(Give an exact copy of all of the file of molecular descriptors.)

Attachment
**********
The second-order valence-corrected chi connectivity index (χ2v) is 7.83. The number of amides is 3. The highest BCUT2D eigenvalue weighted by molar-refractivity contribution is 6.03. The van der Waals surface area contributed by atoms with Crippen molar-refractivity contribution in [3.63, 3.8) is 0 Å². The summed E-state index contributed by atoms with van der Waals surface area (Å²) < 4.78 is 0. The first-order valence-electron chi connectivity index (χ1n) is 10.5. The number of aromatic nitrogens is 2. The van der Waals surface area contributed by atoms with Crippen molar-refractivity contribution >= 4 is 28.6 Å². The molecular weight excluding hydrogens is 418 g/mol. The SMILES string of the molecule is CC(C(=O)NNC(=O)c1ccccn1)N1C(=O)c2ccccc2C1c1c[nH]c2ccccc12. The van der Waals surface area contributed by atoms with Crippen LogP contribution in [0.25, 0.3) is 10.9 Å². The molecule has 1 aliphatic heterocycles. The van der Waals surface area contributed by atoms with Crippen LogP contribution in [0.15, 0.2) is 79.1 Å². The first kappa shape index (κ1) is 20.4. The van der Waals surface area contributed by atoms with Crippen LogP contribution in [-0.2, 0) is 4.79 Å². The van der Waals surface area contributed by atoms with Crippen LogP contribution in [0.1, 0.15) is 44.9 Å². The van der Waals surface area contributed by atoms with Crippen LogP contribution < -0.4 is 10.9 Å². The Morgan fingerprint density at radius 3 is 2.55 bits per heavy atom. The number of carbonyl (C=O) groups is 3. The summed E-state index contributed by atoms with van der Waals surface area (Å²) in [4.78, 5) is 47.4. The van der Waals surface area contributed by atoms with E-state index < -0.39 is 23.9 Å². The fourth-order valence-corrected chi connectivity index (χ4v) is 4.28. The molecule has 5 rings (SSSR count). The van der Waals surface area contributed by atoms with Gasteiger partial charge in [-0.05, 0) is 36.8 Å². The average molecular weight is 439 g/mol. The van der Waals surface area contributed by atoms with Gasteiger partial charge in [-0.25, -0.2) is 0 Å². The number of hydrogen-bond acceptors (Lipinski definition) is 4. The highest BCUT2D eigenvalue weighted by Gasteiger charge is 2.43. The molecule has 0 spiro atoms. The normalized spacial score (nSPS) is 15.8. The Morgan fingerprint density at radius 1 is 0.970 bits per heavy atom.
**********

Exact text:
The second-order valence-corrected chi connectivity index (χ2v) is 7.83. The number of amides is 3. The highest BCUT2D eigenvalue weighted by molar-refractivity contribution is 6.03. The van der Waals surface area contributed by atoms with Crippen molar-refractivity contribution in [3.63, 3.8) is 0 Å². The summed E-state index contributed by atoms with van der Waals surface area (Å²) < 4.78 is 0. The first-order valence-electron chi connectivity index (χ1n) is 10.5. The number of aromatic nitrogens is 2. The van der Waals surface area contributed by atoms with Crippen molar-refractivity contribution >= 4 is 28.6 Å². The molecular weight excluding hydrogens is 418 g/mol. The SMILES string of the molecule is CC(C(=O)NNC(=O)c1ccccn1)N1C(=O)c2ccccc2C1c1c[nH]c2ccccc12. The van der Waals surface area contributed by atoms with Crippen LogP contribution in [0.25, 0.3) is 10.9 Å². The molecule has 1 aliphatic heterocycles. The van der Waals surface area contributed by atoms with Crippen LogP contribution in [0.15, 0.2) is 79.1 Å². The first kappa shape index (κ1) is 20.4. The van der Waals surface area contributed by atoms with Crippen LogP contribution in [-0.2, 0) is 4.79 Å². The van der Waals surface area contributed by atoms with Crippen LogP contribution in [0.1, 0.15) is 44.9 Å². The van der Waals surface area contributed by atoms with Crippen LogP contribution < -0.4 is 10.9 Å². The Morgan fingerprint density at radius 3 is 2.55 bits per heavy atom. The number of carbonyl (C=O) groups is 3. The summed E-state index contributed by atoms with van der Waals surface area (Å²) in [4.78, 5) is 47.4. The van der Waals surface area contributed by atoms with E-state index < -0.39 is 23.9 Å². The fourth-order valence-corrected chi connectivity index (χ4v) is 4.28. The molecule has 5 rings (SSSR count). The van der Waals surface area contributed by atoms with Gasteiger partial charge in [-0.05, 0) is 36.8 Å². The average molecular weight is 439 g/mol. The van der Waals surface area contributed by atoms with Gasteiger partial charge in [-0.25, -0.2) is 0 Å². The number of hydrogen-bond acceptors (Lipinski definition) is 4. The highest BCUT2D eigenvalue weighted by Gasteiger charge is 2.43. The molecule has 0 spiro atoms. The normalized spacial score (nSPS) is 15.8. The Morgan fingerprint density at radius 1 is 0.970 bits per heavy atom.